Would you have supported a budget compromise that might keep federal funds directed towards Planned Parenthood? Or is that out of the question?
We do need to defund Planned Parenthood, a billion dollar a year organization. It receives fully one-third of their funding from the taxpayers. It’s important that this is an area, again, where a nonprofit–which Planned Parenthood is–seek their funding from private sources as opposed to the taxpayers. I’ve also been unwilling to vote for a budget that would include funding for Obamacare. Obamacare will be the first time in the history of the country that we truly have full taxpayer support of abortion, and I cannot go down that road.(Emphasis added).
Conservatives claim that they object to funding Planned Parenthood because it provides abortion services, even though they know that Planned Parenthood is barred from spending any federal money on abortion by a provision known as the Hyde Amendment, as well as numerous other laws. The truth is that they want to cut off funding for family planning services because they oppose contraception as much as they do abortion.
Nevertheless, they assert that funding should be cut because taxpayers are “subsidizing” abortion. Their argument is that money is “fungible,” meaning that every dollar the government gives Planned Parenthood for family planning services, STI and HIV prevention and treatment, and cancer screening “frees up” money for it to spend on abortion care. According to them, mechanisms to segregate public from private funds are mere “accounting gimmicks” and “funding schemes.”
However, when it comes to their pet projects, like granting government money to faith-based organizations, they suddenly have every confidence in a recipient’s ability to keep pots of money separate and only use government money for approved uses. For instance, there was no parallel attempt (nor should there have been) during health reform to prevent Catholic-affiliated hospitals and health plans from receiving money under the Affordable Care Act on the theory that it would subsidize their religious activities and violate the Establishment Clause.
It’s too early to tell who will take Beck’s place in FOX’s lineup, but thanks to the work of Faithful America, Jewish Funds for Justice, Sojourners, Media Matters, Color of Change and the entire Stop Beck effort, I doubt we’ll see another host who quite like Beck anytime soon.
The budget fight is heating up this week here in Washington. Egged on by the Tea Party, leaders in Congress are refusing to compromise and govern responsibly, meaning we could be headed for a government shutdown as early as Friday.
All this week, we’ll be hosting a “Preach-a-Thon” on the budget here at Bold Faith Type. Every day we’ll post new video and written commentary from religious leaders and people of faith on what their faith says about the budget fight. At the end of the week, we’ll package all the preaching, along with petition signatures from Faithful America, and deliver it to wavering Members of Congress who need to hear from constituents calling on them to do the right thing.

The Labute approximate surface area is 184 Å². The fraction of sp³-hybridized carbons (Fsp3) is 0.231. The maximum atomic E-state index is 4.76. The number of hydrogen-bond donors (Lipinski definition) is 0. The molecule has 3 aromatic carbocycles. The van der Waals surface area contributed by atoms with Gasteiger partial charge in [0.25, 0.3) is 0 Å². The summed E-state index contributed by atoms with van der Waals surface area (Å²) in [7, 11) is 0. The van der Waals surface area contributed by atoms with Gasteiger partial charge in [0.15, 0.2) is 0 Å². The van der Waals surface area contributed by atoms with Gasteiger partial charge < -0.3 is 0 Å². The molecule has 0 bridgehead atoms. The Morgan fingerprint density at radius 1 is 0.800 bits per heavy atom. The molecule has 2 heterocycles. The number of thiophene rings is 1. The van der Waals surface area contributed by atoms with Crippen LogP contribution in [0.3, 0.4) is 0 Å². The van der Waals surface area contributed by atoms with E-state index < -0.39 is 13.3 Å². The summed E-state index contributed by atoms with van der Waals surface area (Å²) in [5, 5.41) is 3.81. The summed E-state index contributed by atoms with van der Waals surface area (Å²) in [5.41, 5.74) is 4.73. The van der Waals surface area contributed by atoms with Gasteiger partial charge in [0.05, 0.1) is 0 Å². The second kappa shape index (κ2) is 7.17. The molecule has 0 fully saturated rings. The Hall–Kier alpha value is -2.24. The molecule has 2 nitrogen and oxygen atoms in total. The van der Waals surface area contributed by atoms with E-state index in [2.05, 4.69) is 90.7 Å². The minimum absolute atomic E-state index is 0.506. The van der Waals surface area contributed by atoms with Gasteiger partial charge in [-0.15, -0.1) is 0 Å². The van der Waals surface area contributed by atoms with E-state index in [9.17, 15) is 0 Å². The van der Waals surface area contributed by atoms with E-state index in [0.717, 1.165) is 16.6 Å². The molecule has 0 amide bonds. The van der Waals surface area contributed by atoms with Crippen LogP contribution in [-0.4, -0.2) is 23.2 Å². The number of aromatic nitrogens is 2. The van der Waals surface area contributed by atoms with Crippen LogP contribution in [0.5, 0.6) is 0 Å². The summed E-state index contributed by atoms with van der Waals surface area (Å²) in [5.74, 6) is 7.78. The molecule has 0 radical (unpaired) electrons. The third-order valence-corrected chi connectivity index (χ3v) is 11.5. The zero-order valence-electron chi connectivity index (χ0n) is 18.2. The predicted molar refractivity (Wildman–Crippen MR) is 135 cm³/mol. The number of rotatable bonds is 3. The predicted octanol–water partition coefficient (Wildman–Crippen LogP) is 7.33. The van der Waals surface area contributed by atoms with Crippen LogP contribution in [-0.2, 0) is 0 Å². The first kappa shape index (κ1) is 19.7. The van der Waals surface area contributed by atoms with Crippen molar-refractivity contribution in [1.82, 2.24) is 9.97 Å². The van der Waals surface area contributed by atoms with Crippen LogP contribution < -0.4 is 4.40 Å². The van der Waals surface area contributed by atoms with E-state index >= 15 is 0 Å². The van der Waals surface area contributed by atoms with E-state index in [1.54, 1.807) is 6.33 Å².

Sixty-three percent of Ohioans (including 66% of Catholics and 57% of Evangelicals) think it’s the government’s more important moral responsibility is to make sure citizens have a quality education and safe and healthy communities, while only 26% think the more important responsibility is to cut taxes.
As our executive director Rev. Jennifer Butler said today: “Attacks on workers’ rights and reckless cuts to needed investments in education, public safety, and protections for the most vulnerable don’t honor our values, and people of faith are standing up to these immoral policies.”
One of the scariest things about college graduation — besides feelings of ohmygoshwhatamIgoingtodowithmylifenow — was the realization that I was about to be kicked off my parents’ health insurance. I knew that if I didn’t find a job with health benefits soon, I would be left either without adequate coverage or with unaffordable premiums (and jobless to boot).
Thankfully, I was able to find a job and health insurance. But many people my age were not so lucky and were forced to buy overpriced insurance on the individual market or go without pray they wouldn’t get hit by a car or twist their ankle.
The Affordable Care Act, which turned one year old on Wednesday, fixes this.
Young adults now have more and better health care options — most significantly the ability to stay on their parents’ insurance until age 26.
With jobs even less plentiful than when I graduated back in 2005, I know this small but important change is a huge relief for both young adults and their parents.
The White House has also been getting the word out, including via a personal phone call from the President to Erick Moberg, a college senior who under the old rules would have been kicked off his parents’ insurance but who can now take a year off to prepare for medical school without worrying about how he’ll get health insurance coverage.